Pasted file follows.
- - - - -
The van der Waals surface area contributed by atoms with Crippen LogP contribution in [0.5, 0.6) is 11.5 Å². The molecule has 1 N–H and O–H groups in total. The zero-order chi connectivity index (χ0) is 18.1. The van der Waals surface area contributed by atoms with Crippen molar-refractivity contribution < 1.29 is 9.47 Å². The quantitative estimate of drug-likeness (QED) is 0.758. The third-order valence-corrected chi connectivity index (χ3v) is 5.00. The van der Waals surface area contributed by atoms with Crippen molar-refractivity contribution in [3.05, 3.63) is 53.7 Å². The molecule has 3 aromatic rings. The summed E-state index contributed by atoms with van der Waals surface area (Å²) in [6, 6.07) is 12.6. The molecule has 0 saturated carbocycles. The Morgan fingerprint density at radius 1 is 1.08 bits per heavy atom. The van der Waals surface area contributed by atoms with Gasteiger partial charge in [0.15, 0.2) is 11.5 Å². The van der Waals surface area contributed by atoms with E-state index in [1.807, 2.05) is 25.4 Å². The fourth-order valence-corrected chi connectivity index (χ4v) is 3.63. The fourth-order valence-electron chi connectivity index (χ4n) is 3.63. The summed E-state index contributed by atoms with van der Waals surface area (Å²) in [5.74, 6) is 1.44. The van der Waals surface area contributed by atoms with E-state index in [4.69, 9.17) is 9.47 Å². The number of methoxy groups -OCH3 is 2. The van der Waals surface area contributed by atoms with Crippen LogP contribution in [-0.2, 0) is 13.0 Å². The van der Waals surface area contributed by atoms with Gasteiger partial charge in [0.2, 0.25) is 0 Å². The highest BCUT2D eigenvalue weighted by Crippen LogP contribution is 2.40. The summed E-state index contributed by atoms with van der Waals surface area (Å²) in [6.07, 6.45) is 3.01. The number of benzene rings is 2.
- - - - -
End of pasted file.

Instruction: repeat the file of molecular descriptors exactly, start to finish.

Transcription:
The van der Waals surface area contributed by atoms with Crippen LogP contribution in [0.5, 0.6) is 11.5 Å². The molecule has 1 N–H and O–H groups in total. The zero-order chi connectivity index (χ0) is 18.1. The van der Waals surface area contributed by atoms with Crippen molar-refractivity contribution < 1.29 is 9.47 Å². The quantitative estimate of drug-likeness (QED) is 0.758. The third-order valence-corrected chi connectivity index (χ3v) is 5.00. The van der Waals surface area contributed by atoms with Crippen molar-refractivity contribution in [3.05, 3.63) is 53.7 Å². The molecule has 3 aromatic rings. The summed E-state index contributed by atoms with van der Waals surface area (Å²) in [6, 6.07) is 12.6. The molecule has 0 saturated carbocycles. The Morgan fingerprint density at radius 1 is 1.08 bits per heavy atom. The van der Waals surface area contributed by atoms with Gasteiger partial charge in [0.15, 0.2) is 11.5 Å². The van der Waals surface area contributed by atoms with E-state index in [1.807, 2.05) is 25.4 Å². The fourth-order valence-corrected chi connectivity index (χ4v) is 3.63. The fourth-order valence-electron chi connectivity index (χ4n) is 3.63. The summed E-state index contributed by atoms with van der Waals surface area (Å²) in [5.74, 6) is 1.44. The van der Waals surface area contributed by atoms with E-state index in [4.69, 9.17) is 9.47 Å². The number of methoxy groups -OCH3 is 2. The van der Waals surface area contributed by atoms with Crippen LogP contribution in [-0.2, 0) is 13.0 Å². The van der Waals surface area contributed by atoms with Gasteiger partial charge in [0.2, 0.25) is 0 Å². The highest BCUT2D eigenvalue weighted by Crippen LogP contribution is 2.40. The summed E-state index contributed by atoms with van der Waals surface area (Å²) in [6.07, 6.45) is 3.01. The number of benzene rings is 2.